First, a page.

The Secretary-General of the International Atomic Energy Agency (IAEA), Rafael Grossi, did not succeed at calming the fears of Western countries about the continued progress of Iran’s nuclear program, although he has informed the Board of Governors, during its quarterly meeting held this week in Vienna, about some progress in the dealings with Iran.
Western countries have conveyed their concerns to the council, pointing to the increasing risk of a nuclear proliferation crisis in the Middle East as a result of Iran’s escalation of its nuclear program.
In remarks to Asharq Al-Awsat, a senior European diplomat said that Iran constituted a major problem due to its escalation on more than one side, as Tehran revealed that it had tested a hypersonic ballistic missile on Tuesday morning.
The diplomat, who is well-informed of the course of the nuclear negotiations, concluded that returning to the agreement in the form that was proposed a year ago was “no longer possible” due to “the change of facts” since then. He stressed that any nuclear deal “must be negotiated from the outset.”
Nuclear negotiations with Iran stopped almost completely 9 months ago with the eruption of the protests across the country and Tehran’s suppressive policies. Western countries also affirmed that any negotiation to return to the agreement was not possible, in light of Iran’s support for Russia in its war with Ukraine.
Nonetheless, Washington has recently opened new channels of communication with Tehran, including a mediation by the Sultanate of Oman. US reports revealed two weeks ago that high-ranking US officials had visited Muscat for consultations on Iran.
Oman had played a pivotal role in negotiations between the Americans and the Iranians in the track that led to the 2015 nuclear deal.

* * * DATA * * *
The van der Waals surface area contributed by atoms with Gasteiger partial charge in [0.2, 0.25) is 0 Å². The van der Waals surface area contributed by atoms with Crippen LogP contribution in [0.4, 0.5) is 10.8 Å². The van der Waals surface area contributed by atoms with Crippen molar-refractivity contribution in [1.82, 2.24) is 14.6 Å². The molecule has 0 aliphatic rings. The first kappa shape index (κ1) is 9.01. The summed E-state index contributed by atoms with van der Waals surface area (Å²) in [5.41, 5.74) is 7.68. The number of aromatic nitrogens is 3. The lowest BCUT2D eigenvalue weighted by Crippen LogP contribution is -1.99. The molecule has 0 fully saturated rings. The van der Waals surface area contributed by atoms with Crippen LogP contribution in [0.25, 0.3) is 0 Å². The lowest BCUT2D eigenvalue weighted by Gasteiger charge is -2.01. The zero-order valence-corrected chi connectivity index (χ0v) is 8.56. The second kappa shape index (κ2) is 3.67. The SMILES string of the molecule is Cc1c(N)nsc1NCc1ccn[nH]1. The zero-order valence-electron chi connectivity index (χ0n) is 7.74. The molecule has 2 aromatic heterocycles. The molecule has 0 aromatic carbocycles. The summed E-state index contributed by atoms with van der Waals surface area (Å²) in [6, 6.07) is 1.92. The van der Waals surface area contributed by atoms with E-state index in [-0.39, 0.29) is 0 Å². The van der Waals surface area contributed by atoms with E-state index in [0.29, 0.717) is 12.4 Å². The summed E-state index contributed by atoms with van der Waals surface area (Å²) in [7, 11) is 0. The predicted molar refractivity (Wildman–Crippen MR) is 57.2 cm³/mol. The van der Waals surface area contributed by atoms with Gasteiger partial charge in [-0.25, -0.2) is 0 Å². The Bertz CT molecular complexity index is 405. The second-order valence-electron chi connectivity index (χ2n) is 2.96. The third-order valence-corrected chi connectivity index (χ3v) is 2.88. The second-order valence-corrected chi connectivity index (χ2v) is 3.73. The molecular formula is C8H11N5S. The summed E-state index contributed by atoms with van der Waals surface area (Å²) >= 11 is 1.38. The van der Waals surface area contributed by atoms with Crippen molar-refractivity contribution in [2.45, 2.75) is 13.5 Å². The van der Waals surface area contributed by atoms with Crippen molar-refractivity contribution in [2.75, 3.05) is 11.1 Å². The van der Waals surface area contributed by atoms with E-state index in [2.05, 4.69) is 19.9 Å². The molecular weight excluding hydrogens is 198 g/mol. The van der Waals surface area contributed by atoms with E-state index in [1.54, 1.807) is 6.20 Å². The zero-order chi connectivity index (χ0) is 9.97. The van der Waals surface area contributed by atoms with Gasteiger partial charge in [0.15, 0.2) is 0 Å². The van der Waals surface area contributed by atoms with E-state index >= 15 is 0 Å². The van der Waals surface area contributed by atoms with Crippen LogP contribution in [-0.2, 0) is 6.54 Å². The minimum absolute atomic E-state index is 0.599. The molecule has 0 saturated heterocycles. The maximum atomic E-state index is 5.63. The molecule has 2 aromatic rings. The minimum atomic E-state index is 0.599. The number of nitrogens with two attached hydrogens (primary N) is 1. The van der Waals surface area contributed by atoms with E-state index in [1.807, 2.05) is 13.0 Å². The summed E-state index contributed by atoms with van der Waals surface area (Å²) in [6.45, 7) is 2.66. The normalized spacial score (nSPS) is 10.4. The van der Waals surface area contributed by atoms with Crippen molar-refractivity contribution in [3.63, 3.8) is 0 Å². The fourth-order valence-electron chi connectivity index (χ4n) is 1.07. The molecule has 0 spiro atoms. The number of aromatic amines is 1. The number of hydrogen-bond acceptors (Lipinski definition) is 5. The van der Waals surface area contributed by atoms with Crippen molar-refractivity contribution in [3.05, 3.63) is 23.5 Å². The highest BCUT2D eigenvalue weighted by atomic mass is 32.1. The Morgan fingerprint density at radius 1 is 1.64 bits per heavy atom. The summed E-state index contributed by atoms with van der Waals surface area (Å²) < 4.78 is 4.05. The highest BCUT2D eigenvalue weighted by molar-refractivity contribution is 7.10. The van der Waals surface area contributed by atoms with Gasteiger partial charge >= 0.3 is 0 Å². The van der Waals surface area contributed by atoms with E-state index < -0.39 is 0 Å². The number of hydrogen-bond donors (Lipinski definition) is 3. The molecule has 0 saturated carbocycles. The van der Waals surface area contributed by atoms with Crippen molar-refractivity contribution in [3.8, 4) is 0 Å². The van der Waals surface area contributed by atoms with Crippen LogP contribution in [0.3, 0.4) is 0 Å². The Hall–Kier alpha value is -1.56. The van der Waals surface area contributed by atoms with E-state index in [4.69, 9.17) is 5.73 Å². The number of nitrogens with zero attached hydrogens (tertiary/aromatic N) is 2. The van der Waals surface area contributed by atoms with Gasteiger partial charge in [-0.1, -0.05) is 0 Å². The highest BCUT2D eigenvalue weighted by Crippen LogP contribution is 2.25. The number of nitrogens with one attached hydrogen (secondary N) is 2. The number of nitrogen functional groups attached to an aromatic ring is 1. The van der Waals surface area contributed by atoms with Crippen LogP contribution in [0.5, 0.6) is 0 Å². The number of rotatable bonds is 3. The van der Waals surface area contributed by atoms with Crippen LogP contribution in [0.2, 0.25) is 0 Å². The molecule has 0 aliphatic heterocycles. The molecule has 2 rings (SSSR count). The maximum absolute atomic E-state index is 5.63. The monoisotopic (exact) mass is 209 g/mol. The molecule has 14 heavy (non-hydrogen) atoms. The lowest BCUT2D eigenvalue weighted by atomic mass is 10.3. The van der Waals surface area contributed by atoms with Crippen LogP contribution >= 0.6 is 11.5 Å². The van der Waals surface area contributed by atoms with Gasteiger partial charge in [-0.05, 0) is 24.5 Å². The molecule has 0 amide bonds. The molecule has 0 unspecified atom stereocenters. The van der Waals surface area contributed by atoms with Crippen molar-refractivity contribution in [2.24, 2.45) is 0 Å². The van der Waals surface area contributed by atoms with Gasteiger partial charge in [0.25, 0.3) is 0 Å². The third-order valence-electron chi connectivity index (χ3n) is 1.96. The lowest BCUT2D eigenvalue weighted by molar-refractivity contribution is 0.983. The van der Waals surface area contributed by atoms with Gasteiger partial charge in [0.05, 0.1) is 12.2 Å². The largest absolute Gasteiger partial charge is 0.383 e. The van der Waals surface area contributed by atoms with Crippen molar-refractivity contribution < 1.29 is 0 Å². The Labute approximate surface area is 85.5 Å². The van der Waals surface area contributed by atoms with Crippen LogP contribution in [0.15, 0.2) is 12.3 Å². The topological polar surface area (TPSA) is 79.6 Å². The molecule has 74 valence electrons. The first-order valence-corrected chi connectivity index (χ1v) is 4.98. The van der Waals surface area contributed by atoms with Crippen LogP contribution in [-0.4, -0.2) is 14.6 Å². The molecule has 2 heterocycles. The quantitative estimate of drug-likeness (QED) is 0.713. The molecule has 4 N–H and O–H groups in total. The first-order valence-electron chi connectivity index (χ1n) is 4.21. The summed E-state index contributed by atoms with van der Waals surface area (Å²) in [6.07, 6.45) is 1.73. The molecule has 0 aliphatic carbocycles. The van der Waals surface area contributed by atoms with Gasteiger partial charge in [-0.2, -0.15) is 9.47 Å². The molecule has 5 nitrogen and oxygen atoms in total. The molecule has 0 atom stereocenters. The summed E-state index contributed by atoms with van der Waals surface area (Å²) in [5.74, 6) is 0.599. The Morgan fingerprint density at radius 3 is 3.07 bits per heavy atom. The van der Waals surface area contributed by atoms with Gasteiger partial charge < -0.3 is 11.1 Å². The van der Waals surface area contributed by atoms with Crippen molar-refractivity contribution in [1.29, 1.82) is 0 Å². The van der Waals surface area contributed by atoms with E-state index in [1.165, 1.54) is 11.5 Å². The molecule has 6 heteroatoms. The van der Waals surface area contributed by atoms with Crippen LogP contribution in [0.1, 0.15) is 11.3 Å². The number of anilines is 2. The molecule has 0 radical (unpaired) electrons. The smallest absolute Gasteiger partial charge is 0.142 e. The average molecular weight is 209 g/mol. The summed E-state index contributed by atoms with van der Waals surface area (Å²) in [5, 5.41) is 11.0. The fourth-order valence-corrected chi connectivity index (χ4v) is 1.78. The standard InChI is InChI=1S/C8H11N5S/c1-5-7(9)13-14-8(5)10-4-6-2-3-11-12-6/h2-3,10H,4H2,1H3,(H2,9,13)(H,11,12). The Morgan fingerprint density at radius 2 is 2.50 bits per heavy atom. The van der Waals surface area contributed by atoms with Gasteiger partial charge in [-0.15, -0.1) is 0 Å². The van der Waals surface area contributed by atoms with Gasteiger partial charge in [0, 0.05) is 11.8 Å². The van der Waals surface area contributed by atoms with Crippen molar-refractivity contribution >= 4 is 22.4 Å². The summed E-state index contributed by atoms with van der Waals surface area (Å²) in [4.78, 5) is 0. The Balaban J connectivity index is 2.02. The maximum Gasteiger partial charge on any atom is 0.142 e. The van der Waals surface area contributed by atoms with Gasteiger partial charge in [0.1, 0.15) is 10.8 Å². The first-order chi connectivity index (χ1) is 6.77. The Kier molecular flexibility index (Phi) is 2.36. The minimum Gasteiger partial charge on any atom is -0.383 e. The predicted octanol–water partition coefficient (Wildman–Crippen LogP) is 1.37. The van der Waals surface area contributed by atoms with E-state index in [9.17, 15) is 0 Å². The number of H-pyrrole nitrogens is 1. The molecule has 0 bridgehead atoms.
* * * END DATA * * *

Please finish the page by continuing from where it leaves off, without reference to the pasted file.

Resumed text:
However, two European diplomatic sources confirmed to Asharq Al-Awsat that the Omani mediation was related to issues outside the nuclear agreement. One of the diplomats said that the Americans have “other outstanding issues” that they are discussing with Tehran through Omani officials.
The IAEA Board of Governors continued on Wednesday its discussions over Grossi’s report on the investigation into secret nuclear sites in Iran. Although the ambassadors of Western countries accepted the report, they warned Iran against its continued lack of cooperation.
US Ambassador Laura Holgate told the Board of Governors: “After three years of engagement by the Agency and repeated Iranian delays, Iran has at long last provided a possible explanation for the presence of uranium particles detected at one of these undeclared locations, called Marivan, such that the Director General reports that questions about that site are considered no longer outstanding at this stage.”
Iran had informed the agency that the traces of enriched uranium found by inspectors at the Marivan site belong to a mine and a factory that was run by the Soviet Union.
The US ambassador added: “While the report characterizes Iran’s explanation as possible, Iran has not provided any evidence to support this explanation... The Agency now says it has no further questions related to two of the four sites at this stage, but this does not constitute “closure” of these files, as some have inaccurately claimed.”